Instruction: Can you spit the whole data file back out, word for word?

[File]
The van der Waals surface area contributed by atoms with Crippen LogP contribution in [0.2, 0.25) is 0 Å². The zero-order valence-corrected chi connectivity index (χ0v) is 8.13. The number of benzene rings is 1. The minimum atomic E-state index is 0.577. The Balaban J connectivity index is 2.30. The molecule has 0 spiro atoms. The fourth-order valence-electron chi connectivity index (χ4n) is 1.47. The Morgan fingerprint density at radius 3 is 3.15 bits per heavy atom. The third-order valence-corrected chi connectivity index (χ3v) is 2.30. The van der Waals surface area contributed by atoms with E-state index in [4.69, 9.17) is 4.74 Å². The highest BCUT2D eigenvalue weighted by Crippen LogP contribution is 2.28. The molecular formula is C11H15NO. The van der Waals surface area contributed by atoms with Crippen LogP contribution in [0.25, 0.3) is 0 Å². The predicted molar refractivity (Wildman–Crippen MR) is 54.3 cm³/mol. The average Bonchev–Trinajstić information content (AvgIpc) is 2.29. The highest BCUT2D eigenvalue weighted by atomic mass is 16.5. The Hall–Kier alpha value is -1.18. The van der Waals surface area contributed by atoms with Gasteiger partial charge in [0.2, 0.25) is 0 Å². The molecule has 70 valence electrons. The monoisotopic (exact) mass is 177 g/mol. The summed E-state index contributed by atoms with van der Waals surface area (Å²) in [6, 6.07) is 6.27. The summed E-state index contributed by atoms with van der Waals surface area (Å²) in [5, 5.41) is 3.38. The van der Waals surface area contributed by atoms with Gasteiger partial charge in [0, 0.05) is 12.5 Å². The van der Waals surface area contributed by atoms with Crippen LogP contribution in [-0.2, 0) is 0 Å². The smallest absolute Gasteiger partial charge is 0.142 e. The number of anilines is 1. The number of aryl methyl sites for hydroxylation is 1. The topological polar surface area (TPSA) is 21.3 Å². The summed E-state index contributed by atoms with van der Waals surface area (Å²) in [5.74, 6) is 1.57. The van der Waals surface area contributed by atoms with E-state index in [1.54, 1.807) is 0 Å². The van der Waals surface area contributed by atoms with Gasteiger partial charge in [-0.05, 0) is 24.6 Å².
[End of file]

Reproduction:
The van der Waals surface area contributed by atoms with Crippen LogP contribution in [0.2, 0.25) is 0 Å². The zero-order valence-corrected chi connectivity index (χ0v) is 8.13. The number of benzene rings is 1. The minimum atomic E-state index is 0.577. The Balaban J connectivity index is 2.30. The molecule has 0 spiro atoms. The fourth-order valence-electron chi connectivity index (χ4n) is 1.47. The Morgan fingerprint density at radius 3 is 3.15 bits per heavy atom. The third-order valence-corrected chi connectivity index (χ3v) is 2.30. The van der Waals surface area contributed by atoms with E-state index in [4.69, 9.17) is 4.74 Å². The highest BCUT2D eigenvalue weighted by Crippen LogP contribution is 2.28. The molecular formula is C11H15NO. The van der Waals surface area contributed by atoms with Crippen LogP contribution in [0.25, 0.3) is 0 Å². The predicted molar refractivity (Wildman–Crippen MR) is 54.3 cm³/mol. The average Bonchev–Trinajstić information content (AvgIpc) is 2.29. The highest BCUT2D eigenvalue weighted by atomic mass is 16.5. The Hall–Kier alpha value is -1.18. The van der Waals surface area contributed by atoms with Gasteiger partial charge in [0.2, 0.25) is 0 Å². The molecule has 70 valence electrons. The monoisotopic (exact) mass is 177 g/mol. The summed E-state index contributed by atoms with van der Waals surface area (Å²) in [6, 6.07) is 6.27. The summed E-state index contributed by atoms with van der Waals surface area (Å²) in [5, 5.41) is 3.38. The van der Waals surface area contributed by atoms with Gasteiger partial charge in [0, 0.05) is 12.5 Å². The van der Waals surface area contributed by atoms with Crippen LogP contribution in [-0.2, 0) is 0 Å². The smallest absolute Gasteiger partial charge is 0.142 e. The number of anilines is 1. The number of aryl methyl sites for hydroxylation is 1. The topological polar surface area (TPSA) is 21.3 Å². The summed E-state index contributed by atoms with van der Waals surface area (Å²) in [5.74, 6) is 1.57. The van der Waals surface area contributed by atoms with E-state index in [1.54, 1.807) is 0 Å². The van der Waals surface area contributed by atoms with Gasteiger partial charge in [-0.05, 0) is 24.6 Å².